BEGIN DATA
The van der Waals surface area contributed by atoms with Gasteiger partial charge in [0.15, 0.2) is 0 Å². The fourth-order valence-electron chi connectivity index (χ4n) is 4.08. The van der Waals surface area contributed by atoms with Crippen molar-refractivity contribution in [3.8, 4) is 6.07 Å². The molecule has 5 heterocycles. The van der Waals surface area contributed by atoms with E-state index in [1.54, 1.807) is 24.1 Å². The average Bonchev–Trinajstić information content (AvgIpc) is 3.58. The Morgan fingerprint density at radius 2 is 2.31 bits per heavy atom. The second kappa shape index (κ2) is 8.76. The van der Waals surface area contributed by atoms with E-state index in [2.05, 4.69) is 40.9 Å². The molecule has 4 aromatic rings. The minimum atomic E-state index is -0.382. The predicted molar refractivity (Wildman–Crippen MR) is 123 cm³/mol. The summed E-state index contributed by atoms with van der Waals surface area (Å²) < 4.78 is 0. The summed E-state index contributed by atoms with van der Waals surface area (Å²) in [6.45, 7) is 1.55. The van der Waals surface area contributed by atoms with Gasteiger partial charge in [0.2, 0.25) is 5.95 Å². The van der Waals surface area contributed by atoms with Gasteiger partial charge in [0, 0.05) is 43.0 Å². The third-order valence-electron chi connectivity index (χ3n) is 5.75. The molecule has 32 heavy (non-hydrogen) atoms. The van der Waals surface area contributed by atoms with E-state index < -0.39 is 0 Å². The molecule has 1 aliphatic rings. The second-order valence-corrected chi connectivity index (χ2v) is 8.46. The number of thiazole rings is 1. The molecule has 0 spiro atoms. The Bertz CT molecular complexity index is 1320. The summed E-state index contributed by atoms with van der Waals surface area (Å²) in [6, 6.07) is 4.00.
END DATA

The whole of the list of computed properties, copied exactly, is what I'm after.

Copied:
The van der Waals surface area contributed by atoms with Gasteiger partial charge in [0.15, 0.2) is 0 Å². The fourth-order valence-electron chi connectivity index (χ4n) is 4.08. The van der Waals surface area contributed by atoms with Crippen molar-refractivity contribution in [3.8, 4) is 6.07 Å². The molecule has 5 heterocycles. The van der Waals surface area contributed by atoms with E-state index in [1.54, 1.807) is 24.1 Å². The average Bonchev–Trinajstić information content (AvgIpc) is 3.58. The Morgan fingerprint density at radius 2 is 2.31 bits per heavy atom. The second kappa shape index (κ2) is 8.76. The van der Waals surface area contributed by atoms with E-state index in [2.05, 4.69) is 40.9 Å². The molecule has 4 aromatic rings. The minimum atomic E-state index is -0.382. The predicted molar refractivity (Wildman–Crippen MR) is 123 cm³/mol. The summed E-state index contributed by atoms with van der Waals surface area (Å²) < 4.78 is 0. The summed E-state index contributed by atoms with van der Waals surface area (Å²) in [6.45, 7) is 1.55. The van der Waals surface area contributed by atoms with Gasteiger partial charge in [0.2, 0.25) is 5.95 Å². The van der Waals surface area contributed by atoms with Gasteiger partial charge in [0, 0.05) is 43.0 Å². The third-order valence-electron chi connectivity index (χ3n) is 5.75. The molecule has 32 heavy (non-hydrogen) atoms. The van der Waals surface area contributed by atoms with E-state index < -0.39 is 0 Å². The molecule has 1 aliphatic rings. The second-order valence-corrected chi connectivity index (χ2v) is 8.46. The number of thiazole rings is 1. The molecule has 0 spiro atoms. The Bertz CT molecular complexity index is 1320. The summed E-state index contributed by atoms with van der Waals surface area (Å²) in [6, 6.07) is 4.00.